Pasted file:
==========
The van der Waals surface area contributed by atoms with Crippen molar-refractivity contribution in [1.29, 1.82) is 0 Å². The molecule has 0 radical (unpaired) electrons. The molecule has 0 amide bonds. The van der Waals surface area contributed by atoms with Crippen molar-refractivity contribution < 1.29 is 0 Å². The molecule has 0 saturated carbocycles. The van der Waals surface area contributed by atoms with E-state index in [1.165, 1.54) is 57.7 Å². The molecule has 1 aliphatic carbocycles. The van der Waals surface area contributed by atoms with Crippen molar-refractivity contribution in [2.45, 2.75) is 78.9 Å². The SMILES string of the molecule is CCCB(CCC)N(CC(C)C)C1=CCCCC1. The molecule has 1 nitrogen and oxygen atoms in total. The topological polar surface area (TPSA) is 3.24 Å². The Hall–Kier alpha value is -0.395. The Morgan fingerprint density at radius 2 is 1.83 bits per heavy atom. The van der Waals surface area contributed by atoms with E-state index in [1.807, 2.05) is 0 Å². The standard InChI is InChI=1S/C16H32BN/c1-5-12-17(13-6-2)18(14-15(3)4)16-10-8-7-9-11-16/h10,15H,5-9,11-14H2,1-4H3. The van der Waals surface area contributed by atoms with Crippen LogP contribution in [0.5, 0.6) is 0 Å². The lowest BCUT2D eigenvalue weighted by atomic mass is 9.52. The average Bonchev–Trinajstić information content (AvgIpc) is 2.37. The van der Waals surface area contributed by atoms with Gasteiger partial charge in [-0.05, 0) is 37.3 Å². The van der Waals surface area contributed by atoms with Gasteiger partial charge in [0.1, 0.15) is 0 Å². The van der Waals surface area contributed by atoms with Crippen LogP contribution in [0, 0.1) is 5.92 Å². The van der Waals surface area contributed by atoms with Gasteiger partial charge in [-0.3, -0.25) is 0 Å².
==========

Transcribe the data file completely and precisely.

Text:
The van der Waals surface area contributed by atoms with Crippen molar-refractivity contribution in [1.29, 1.82) is 0 Å². The molecule has 0 radical (unpaired) electrons. The molecule has 0 amide bonds. The van der Waals surface area contributed by atoms with Crippen molar-refractivity contribution < 1.29 is 0 Å². The molecule has 0 saturated carbocycles. The van der Waals surface area contributed by atoms with E-state index in [1.165, 1.54) is 57.7 Å². The molecule has 1 aliphatic carbocycles. The van der Waals surface area contributed by atoms with Crippen molar-refractivity contribution in [2.45, 2.75) is 78.9 Å². The SMILES string of the molecule is CCCB(CCC)N(CC(C)C)C1=CCCCC1. The molecule has 1 nitrogen and oxygen atoms in total. The topological polar surface area (TPSA) is 3.24 Å². The Hall–Kier alpha value is -0.395. The Morgan fingerprint density at radius 2 is 1.83 bits per heavy atom. The van der Waals surface area contributed by atoms with E-state index in [1.807, 2.05) is 0 Å². The standard InChI is InChI=1S/C16H32BN/c1-5-12-17(13-6-2)18(14-15(3)4)16-10-8-7-9-11-16/h10,15H,5-9,11-14H2,1-4H3. The van der Waals surface area contributed by atoms with Crippen LogP contribution in [0.5, 0.6) is 0 Å². The lowest BCUT2D eigenvalue weighted by atomic mass is 9.52. The average Bonchev–Trinajstić information content (AvgIpc) is 2.37. The van der Waals surface area contributed by atoms with Gasteiger partial charge in [-0.05, 0) is 37.3 Å². The van der Waals surface area contributed by atoms with Gasteiger partial charge in [0.1, 0.15) is 0 Å². The van der Waals surface area contributed by atoms with Crippen LogP contribution in [0, 0.1) is 5.92 Å². The van der Waals surface area contributed by atoms with Gasteiger partial charge in [-0.3, -0.25) is 0 Å².